Woody Harrelson rampages through this bad cop drama in a haze of cigarette smoke as the volatile David Brown, a conflicted and unsociable LA police officer.
Brown must balance the various tangents of his existence: his two daughters, two ex-wives (sisters) and a multitude of lawsuits, with his primary concern – his job. After numerous suspensions and disciplinaries he descends into a chaotic, drug-riddled and alcohol-fuelled downward spiral, barely keeping himself sane.
This is director Oren Moverman’s second feature after The Messenger, a heartfelt but slightly underwhelming depiction of the soldiers whose job it is to deliver notices of death to the bereaved families. That also starred Harrelson, as well as Steven Buscemi and Ben Foster who both make appearances, albeit brief ones, in Rampart.
Herein lies one of the film’s key issues. Harrelson has so much of a monopoly on the screen time that there’s very little left for any of the other actors to get to grips with their characters, leaving them feeling flat and uninteresting. Brown’s family life is relatively engaging, but the various other plot threads are underdeveloped and thus largely redundant.
In his lead part, Harrelson shines as the crooked protagonist, taking no prisoners in a role that is full of presence and energy. While it is difficult to empathise with his plight due to his remarkably amoral approach to policing, the film tries to ground his character as a Vietnam war veteran, thus providing our entry point for empathy. Unfortunately, it’s a part of his persona that is underplayed, with a decision made instead to devote most of his shots to chain smoking and hip flash-chugging at inappropriately early hours.
This badass-ery is entertaining, but it wears thin as the film meanders into its latter third. You’ll make a hopeful attempt to latch onto any of the available immersion points – Do we want him to reestablish his family? Do we want him to clear his name in the police department? Do we want him to just continue roaming around LA being a nutcase?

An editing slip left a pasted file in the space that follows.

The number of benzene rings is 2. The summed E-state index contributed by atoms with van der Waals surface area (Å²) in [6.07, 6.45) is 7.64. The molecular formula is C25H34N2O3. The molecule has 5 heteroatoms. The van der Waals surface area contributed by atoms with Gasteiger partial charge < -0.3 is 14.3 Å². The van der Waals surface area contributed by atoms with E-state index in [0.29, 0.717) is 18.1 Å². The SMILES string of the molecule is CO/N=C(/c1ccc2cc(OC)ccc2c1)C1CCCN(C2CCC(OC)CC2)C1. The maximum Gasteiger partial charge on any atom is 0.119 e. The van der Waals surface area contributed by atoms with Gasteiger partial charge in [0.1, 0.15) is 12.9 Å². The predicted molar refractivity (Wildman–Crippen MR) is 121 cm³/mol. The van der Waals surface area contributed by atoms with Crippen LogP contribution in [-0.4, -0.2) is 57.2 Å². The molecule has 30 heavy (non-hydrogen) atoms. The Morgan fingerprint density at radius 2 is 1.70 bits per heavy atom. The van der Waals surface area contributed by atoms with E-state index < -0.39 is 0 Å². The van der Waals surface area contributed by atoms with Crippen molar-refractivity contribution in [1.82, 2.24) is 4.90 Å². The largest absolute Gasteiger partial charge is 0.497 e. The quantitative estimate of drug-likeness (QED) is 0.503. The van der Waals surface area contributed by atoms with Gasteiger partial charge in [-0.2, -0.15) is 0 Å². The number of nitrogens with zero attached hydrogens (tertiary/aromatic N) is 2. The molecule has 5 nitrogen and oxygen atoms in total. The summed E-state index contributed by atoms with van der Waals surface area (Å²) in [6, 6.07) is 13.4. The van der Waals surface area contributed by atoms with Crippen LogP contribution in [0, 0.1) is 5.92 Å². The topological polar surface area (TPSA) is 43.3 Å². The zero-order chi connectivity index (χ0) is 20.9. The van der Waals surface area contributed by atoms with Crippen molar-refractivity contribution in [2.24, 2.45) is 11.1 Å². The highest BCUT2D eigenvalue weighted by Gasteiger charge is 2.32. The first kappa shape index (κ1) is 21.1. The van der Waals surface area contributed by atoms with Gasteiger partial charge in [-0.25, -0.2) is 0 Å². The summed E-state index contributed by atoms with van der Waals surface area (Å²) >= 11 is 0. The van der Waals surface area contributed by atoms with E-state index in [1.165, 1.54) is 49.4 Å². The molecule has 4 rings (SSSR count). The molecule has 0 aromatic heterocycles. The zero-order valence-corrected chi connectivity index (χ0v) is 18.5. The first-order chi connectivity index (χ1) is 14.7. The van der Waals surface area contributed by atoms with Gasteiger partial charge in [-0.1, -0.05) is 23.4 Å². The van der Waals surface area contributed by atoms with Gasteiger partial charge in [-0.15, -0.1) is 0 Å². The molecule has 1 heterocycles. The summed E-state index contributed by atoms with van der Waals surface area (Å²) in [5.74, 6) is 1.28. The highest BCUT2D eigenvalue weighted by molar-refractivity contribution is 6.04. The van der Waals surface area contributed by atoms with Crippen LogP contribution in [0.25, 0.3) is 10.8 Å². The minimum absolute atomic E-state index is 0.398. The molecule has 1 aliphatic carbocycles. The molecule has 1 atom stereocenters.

The answer is of course any of the above, which are all curiously undelivered.
At its heart, Rampart feels more like a feature-length episode of a TV series than it does a movie. In fact, it contains more than a few parallels with The Shield (this reviewer’s number one television drama), which had a protagonist with equal morals, similar peripheral characters, and an identical camerawork ethos. In fact, when Robert Wisdom made an appearance as an almost identical police figure as he portrayed in The Wire, it was momentarily tricky to remember the events onscreen were in fact amounting to a film.
The aforementioned camerawork will be one of the more divisive aspects of the piece. It is often experimental but for the most part slick, artistic and pleasingly original, with only one scene – where Harrelson sits around a table with Buscemi and Sigourney Weaver with the camera constantly panning right – standing out as a real rotten apple; and it really is rotten, baffling and a touch nauseating.
While the inclusion of Sigourney Weaver in a particularly small role may seem strange, it is the introduction of Ice Cube as Kyle Timkins, an IA agent with a bone to pick with Brown, that descends the picture into unbelievability. If your suspension of disbelief was tested before this point by Brown’s remarkably prolific hold over women and continued evasion of being fired from his job, then the appearance of the star of Are We There Yet? and Are We Done Yet? may push you over the edge.
Ultimately, a sharp script and notable central performance do not save this fast-paced drama from feeling empty. It’s a fun ride for an hour or so, but then it begins to stretch, finally bursting into a vacuum of underwhelm. Unless you are a massive Woody Harrelson fan, you’d be better off sitting down for a watch/rewatch of The Shield.